We are pleased to present our 2015 Investment Outlook video titled, "Riding the Global Liquidity Peloton." Ralph Cole, CFA, executive vice president of research and Investment Policy Committee member, discusses what we believe will occur in the markets in 2015.
To view this 12-minute video, please click here or on the image below.
We are pleased to present our Investment Outlook: Fourth Quarter 2014 video titled, "Not Too Hot, Not Too Cold." This quarter, Chief Investment Officer George Hosfield, CFA, addresses the factors contributing to recent market volatility and what that means for our outlook going forward.
To view our Investment Outlook video, please click here or on the image below.
PORTLAND, Ore. – June 3, 2014 – For the fourth consecutive year, several Ferguson Wellman portfolio managers have been recognized as Five Star Wealth Managers by Portland Monthly magazine. Nathan Ayotte, CFP®, Ralph Cole, CFA, Helena Lankton and Jason Norris, CFA, were among the professionals honored. This adds to others in our firm who have been listed as Five Star Wealth Managers, including Dean Dordevic, Lori Flexer, CFA, Marc Fovinci, CFA, Steve Holwerda, CFA, George Hosfield, CFA, Mark Kralj, and Jim Rudd. The Five Star Wealth Manager distinction is a select award recognizing wealth managers that provide quality services to clients, with approximately 13 percent of the wealth managers in the greater Portland area earning this designation.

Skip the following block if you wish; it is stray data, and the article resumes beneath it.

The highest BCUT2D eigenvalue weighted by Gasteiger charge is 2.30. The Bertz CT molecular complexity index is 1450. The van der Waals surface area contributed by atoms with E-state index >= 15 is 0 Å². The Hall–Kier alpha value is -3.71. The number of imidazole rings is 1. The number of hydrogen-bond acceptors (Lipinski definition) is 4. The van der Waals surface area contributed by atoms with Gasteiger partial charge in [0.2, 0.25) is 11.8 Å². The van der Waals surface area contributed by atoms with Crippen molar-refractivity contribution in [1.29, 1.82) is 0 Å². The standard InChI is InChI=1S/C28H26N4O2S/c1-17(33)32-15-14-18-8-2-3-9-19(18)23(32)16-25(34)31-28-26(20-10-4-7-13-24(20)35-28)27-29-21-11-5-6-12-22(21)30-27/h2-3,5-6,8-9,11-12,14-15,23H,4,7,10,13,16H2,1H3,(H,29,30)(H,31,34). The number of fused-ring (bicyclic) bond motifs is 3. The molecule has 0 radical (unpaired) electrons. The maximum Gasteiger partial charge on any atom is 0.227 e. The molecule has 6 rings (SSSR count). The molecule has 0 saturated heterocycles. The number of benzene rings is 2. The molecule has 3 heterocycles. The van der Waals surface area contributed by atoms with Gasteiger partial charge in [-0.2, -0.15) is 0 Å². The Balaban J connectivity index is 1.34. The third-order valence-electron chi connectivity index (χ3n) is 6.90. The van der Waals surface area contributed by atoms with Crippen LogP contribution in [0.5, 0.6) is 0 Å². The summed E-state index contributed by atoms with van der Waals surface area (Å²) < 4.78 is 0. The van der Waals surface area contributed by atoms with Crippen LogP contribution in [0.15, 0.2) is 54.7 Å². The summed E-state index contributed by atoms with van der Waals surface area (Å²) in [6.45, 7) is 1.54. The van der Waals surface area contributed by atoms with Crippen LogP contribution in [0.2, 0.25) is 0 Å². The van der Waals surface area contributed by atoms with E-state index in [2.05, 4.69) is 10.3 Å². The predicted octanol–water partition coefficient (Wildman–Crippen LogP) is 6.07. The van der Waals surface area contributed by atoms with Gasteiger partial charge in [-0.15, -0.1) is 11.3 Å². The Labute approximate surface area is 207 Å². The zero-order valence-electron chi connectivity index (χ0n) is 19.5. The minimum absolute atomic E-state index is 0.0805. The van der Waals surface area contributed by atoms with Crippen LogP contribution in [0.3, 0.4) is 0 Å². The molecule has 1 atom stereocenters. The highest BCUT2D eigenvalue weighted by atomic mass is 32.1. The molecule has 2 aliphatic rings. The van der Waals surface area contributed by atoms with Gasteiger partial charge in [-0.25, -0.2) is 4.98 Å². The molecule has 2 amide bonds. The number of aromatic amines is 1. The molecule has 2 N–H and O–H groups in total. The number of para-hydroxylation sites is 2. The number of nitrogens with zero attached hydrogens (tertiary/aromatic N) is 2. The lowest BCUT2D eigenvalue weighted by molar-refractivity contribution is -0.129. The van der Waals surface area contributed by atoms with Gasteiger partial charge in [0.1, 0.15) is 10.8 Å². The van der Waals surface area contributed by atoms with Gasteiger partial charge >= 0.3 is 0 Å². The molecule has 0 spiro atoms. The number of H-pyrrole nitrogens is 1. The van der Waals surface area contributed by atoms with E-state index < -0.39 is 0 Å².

“We are very pleased that so many of our portfolio managers have been recognized by Portland Monthly and Five Star Professionals for this award,” said Jim Rudd, principal and chief executive officer. “This honor speaks to the investment expertise and experience these professionals bring to our clients.”
The Five Star Wealth Manager designation is based upon 10 objective eligibility and evaluation criteria, ranging from credentials to regulatory history to client retention, that are associated with wealth managers who provide quality service to their candidates. Candidates with “an established practice, good client relationships and a strong reputation” are nominated by peers and firms and verified against the criteria (source: Five Star Wealth Manager Award Program Summary and Research Methodology).
Founded in 1975, Ferguson Wellman Capital Management is a privately owned registered investment adviser that serves more than 650 clients with assets starting at $3 million. The firm works with individuals and institutions in 35 states with a concentration of those clients in the West. Ferguson Wellman manages $3.9 billion that comprises retirement plans; endowments and foundations; and separately managed accounts for individuals and families. In 2013, West Bearing Investments was established, a division of Ferguson Wellman, that manages investment portfolios starting at $750,000. All company information listed above reflects 3/31/14 data.